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  1. I note that the Royal College of Nursing is involved in this story. Like many ‘professional’ trade unions, a substantial part of their ‘narrative’ is how BAD things are. Reading their press releases nothing satisfying seems to be happening. Nurses, we are told, are ‘burned out’, morale is at rock bottom, most would leave if they had the chance, etc.

    If people who are working in the job paint a dismal picture of working life, is it any wonder that prospective students ask themselves if they really want to go into a job like nursing?

    If the job is as bad as the RCN says, then surely it is reasonable to ask if nurses themselves contribute to making it so bad? Do they not have a responsibility to improve things?

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    1. And of course the RCN would never trumpet the point that student nurses in Scotland get free tuition and a £10,000 p a bursary. This means that, unlike their counterparts in England, they can leave Uni debt free thus able to take full benefit from the slightly higher salaries they are paid in Scotland and any subsequent pay rises.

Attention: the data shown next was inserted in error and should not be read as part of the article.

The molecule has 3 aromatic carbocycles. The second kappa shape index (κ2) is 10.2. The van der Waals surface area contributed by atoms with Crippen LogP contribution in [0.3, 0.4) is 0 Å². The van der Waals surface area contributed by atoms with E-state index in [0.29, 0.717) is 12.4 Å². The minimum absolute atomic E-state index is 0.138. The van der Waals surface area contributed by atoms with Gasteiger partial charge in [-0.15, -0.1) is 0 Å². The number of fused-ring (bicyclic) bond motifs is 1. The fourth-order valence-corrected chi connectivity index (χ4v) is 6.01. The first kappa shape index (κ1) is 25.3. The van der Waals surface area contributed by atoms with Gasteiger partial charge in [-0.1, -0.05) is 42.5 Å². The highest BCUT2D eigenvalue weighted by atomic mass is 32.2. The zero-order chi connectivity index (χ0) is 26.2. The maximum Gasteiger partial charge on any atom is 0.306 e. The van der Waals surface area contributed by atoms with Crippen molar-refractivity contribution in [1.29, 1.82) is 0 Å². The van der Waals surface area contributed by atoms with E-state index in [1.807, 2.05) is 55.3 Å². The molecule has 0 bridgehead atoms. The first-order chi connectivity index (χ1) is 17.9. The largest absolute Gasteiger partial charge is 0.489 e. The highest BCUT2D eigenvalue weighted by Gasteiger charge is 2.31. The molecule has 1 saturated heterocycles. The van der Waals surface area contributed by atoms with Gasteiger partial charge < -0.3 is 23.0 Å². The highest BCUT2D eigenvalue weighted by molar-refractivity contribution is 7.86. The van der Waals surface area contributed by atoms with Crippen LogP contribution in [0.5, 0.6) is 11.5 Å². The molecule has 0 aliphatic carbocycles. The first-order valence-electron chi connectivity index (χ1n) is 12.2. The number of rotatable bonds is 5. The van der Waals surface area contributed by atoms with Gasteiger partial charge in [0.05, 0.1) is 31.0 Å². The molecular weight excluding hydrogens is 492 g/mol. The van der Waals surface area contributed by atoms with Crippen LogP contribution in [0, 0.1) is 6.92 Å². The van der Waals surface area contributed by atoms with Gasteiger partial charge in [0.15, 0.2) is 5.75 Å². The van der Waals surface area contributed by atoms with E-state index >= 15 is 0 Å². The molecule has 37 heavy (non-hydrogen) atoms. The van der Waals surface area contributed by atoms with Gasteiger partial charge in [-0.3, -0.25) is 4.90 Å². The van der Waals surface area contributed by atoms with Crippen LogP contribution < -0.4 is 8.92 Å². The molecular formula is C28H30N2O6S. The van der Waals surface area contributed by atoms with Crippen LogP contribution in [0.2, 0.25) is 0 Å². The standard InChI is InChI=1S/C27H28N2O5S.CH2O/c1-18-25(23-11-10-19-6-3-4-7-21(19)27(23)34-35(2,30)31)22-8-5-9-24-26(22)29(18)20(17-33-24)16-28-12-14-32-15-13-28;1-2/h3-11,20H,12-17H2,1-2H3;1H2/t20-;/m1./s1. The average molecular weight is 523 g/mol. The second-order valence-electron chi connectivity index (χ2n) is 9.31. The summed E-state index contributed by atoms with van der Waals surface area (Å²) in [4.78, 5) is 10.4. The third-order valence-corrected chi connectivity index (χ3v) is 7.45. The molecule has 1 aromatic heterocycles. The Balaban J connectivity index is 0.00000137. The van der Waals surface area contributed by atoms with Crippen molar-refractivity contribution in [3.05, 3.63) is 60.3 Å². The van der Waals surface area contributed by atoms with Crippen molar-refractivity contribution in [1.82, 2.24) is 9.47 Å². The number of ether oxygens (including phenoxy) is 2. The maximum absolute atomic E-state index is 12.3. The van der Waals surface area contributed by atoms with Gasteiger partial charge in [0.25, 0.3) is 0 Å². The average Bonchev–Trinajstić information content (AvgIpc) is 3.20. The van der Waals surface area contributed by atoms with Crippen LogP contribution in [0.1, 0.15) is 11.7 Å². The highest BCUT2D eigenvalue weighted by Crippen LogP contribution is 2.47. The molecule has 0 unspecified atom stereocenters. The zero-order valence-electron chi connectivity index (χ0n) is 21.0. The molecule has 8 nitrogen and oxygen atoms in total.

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      1. Doctors’ training in Scotland must be similar, with the Uni tuition fees element being free to Scottish students, which probably accounts for the continuing higher number of doctors here (hospital & GP) per head of population.